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Org. Synth. 1928, 8, 60
DOI: 10.15227/orgsyn.008.0060
DIBENZOYLMETHANE
[1,3-Propanedione, 1,3-diphenyl-]
Submitted by C. F. H. Allen, R. D. Abell, and J. B. Normington.
Checked by Roger Adams and P. R. Shildneck.
1. Procedure
In a 2-l. three-necked, round-bottomed flask, fitted with a stirrer, reflux condenser, and dropping funnel, are placed 184 g. (0.5 mole) of benzalacetophenone dibromide (Note 1) and 165 cc. of methyl alcohol (Note 2). A solution of sodium methoxide, previously prepared (Note 3) from 23 g. (1 atom) of sodium and 230 cc. of absolute methyl alcohol (p. 249), is added rapidly to the stirred solution, and the mixture is then refluxed for one hour.
Sufficient concentrated hydrochloric acid (about 8 cc.) is added to neutralize the mixture, and then an additional 4 cc. After refluxing for five minutes (Note 4), 160 cc. of cold water is added, and the flask is cooled by ice water. The cooling and rapid stirring induce the formation of small crystals which are separated by filtration and washed once with 50 cc. of cold 50 per cent methyl alcohol and then with water until free of acid. The yield of crude, air-dried, dibenzoylmethane is 83–89 g. (74–80 per cent of the theoretical amount). The crude product is very pure but, if desired, may be recrystallized from 150 cc. of hot methyl alcohol. The first crop, obtained by cooling to 0°, weighs 74–80 g. (66–71 per cent of the theoretical amount) and melts at 77–78° (Note 5). Partial evaporation of the solvent yields 3–5 g. of less pure product (Note 6).
2. Notes
1. The yield depends somewhat upon the quality of the dibromide. The product which gave the results described in the procedure was prepared by dissolving 208 g. (1 mole) of benzalacetophenone (p. 78) in 600 cc. of carbon tetrachloride or carbon disulfide, cooling the solution in an ice bath, and adding with stirring 160 g. (51.2 cc., 1 mole) of bromine. After the reaction was complete, the dibromide was filtered off and washed with two 250-cc. portions of hot alcohol. The product obtained in this way melted at 156–157° and weighed about 310 g.
2. Pure methyl alcohol is essential. Synthetic methyl alcohol of 99 per cent purity is satisfactory. Methyl alcohol from wood distillation must be made absolute, by heating with quicklime or by some other means.
3. The time required for the preparation of the sodium methoxide solution is significantly reduced if all the sodium, cut in small pieces (about 1 cm. or less), is placed in a flask which is attached to a reflux condenser and immersed in cold water, and the alcohol added slowly through the condenser. When the initial vigorous reaction moderates, the cooling bath can be removed. The time required is about one-half hour.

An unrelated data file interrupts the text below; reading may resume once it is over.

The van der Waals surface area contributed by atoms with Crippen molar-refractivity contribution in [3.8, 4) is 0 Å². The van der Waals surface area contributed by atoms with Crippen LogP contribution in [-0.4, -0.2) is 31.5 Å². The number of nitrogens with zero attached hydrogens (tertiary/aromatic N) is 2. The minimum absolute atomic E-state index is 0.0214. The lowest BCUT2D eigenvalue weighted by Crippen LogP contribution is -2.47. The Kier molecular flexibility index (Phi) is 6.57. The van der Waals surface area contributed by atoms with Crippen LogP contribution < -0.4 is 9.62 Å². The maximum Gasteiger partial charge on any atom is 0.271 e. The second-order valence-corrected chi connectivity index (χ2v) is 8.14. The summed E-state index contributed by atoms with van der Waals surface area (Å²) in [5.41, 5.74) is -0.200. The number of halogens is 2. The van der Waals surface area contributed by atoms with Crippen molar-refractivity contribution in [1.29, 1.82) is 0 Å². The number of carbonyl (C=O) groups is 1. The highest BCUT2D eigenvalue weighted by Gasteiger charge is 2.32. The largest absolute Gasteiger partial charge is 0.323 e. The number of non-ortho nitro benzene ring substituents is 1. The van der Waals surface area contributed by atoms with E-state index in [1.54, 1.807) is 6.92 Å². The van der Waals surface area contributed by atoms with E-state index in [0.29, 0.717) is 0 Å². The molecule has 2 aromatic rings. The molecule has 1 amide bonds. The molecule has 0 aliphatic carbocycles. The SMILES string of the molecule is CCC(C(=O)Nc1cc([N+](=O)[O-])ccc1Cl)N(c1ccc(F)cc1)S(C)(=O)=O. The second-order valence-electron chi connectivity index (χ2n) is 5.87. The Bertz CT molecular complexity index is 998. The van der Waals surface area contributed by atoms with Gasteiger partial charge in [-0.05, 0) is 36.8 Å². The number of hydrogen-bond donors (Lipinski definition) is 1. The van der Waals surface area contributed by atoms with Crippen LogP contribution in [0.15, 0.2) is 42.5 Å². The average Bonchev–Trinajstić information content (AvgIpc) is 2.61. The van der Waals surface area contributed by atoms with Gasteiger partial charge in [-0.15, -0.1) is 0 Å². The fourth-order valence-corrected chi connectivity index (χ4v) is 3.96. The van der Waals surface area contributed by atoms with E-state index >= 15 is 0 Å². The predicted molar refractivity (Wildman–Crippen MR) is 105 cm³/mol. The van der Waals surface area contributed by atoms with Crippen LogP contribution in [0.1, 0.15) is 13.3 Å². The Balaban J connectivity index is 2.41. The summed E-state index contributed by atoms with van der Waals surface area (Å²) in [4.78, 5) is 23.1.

4. Prolonged heating with mineral acids should be avoided because of extensive hydrolysis to benzoic acid and acetophenone.
5. In one experiment, the checkers first obtained a product of needle-like crystals which melted at 71–72°. On standing overnight, the pure compound melting at 77–78° formed.
6. If, instead of partial evaporation to obtain the second crop of product, the mother liquor is thrown into water and the resulting oil taken up in ether, and the ether solution shaken with a saturated aqueous solution of copper acetate, about 8 g. of the light green copper derivative is obtained. When this copper salt of dibenzoylmethane is suspended in a solution of 20 cc. of concentrated sulfuric acid and 80 cc. of water and shaken intermittently with 70 cc. of ether, solution takes place and the separated ether layer after drying over calcium chloride and evaporating to dryness under reduced pressure yields about 6 g. of dibenzoylmethane melting at 77–78°.
3. Discussion
Dibenzoylmethane can be prepared by the hydrolysis of dibenzoylacetic acid;1 by the slow spontaneous decomposition of acetyl dibenzoylmethane;2 by the action of metallic sodium,3 sodium ethoxide,3 sodium methoxide,4 alcoholic potash,4 or sodamide5 on mixtures of acetophenone and ethyl benzoate; by the action of alcoholic potash,6 sodium methoxide,7 or sodium ethoxide8 on benzalacetophenone dibromide; by the action of sodamide on acetophenone and ethyl benzoate in ether;9 and by the action of sodium ethoxide on certain alkyl benzoates.10

References and Notes
  1. Baeyer and Perkin, Ber. 16, 2134 (1883); Perkin, J. Chem. Soc. 47, 250 (1885).
  2. Claisen, Ann. 291, 83 (1896).
  3. Claisen, Ann. 291, 52 (1896).
  4. Bülow and von Sicherer, Ber. 34, 2372 (1901).
  5. Claisen, Ber. 38, 696 (1905).
  6. Wislicenus, Ann. 308, 219 (1899); Abell, J. Chem. Soc. 101, 1002 (1912).
  7. Pond, Maxwell and Norman, J. Am. Chem. Soc. 21, 964 (1899).
  8. Sluiter, Rec. trav. chim. 24, 368 (1905).
  9. Vila, Anales Soc. españ. fís quím. 27, 668 (1929) [C. A. 24, 358 (1930)].
  10. Magnani and McElvain, J. Am. Chem. Soc. 60, 813 (1938); Org. Syn. 20, 32 (1940).

Appendix
Chemical Abstracts Nomenclature (Collective Index Number);
(Registry Number)

dibromide

copper derivative

copper salt of dibenzoylmethane

alcoholic potash

alcohol (64-17-5)

calcium chloride (10043-52-4)

sulfuric acid (7664-93-9)

hydrochloric acid (7647-01-0)

methyl alcohol (67-56-1)

ether (60-29-7)

bromine (7726-95-6)

carbon tetrachloride (56-23-5)

Benzoic acid (65-85-0)

Benzalacetophenone (94-41-7)

Acetophenone (98-86-2)

sodium methoxide (124-41-4)

sodium,
metallic sodium (13966-32-0)

sodium ethoxide (141-52-6)

carbon disulfide (75-15-0)

Dibenzoylmethane,
1,3-Propanedione, 1,3-diphenyl- (120-46-7)

Benzalacetophenone dibromide (611-91-6)

copper acetate (142-71-2)

dibenzoylacetic acid

acetyl dibenzoylmethane

ethyl benzoate (93-89-0)

sodamide (7782-92-5)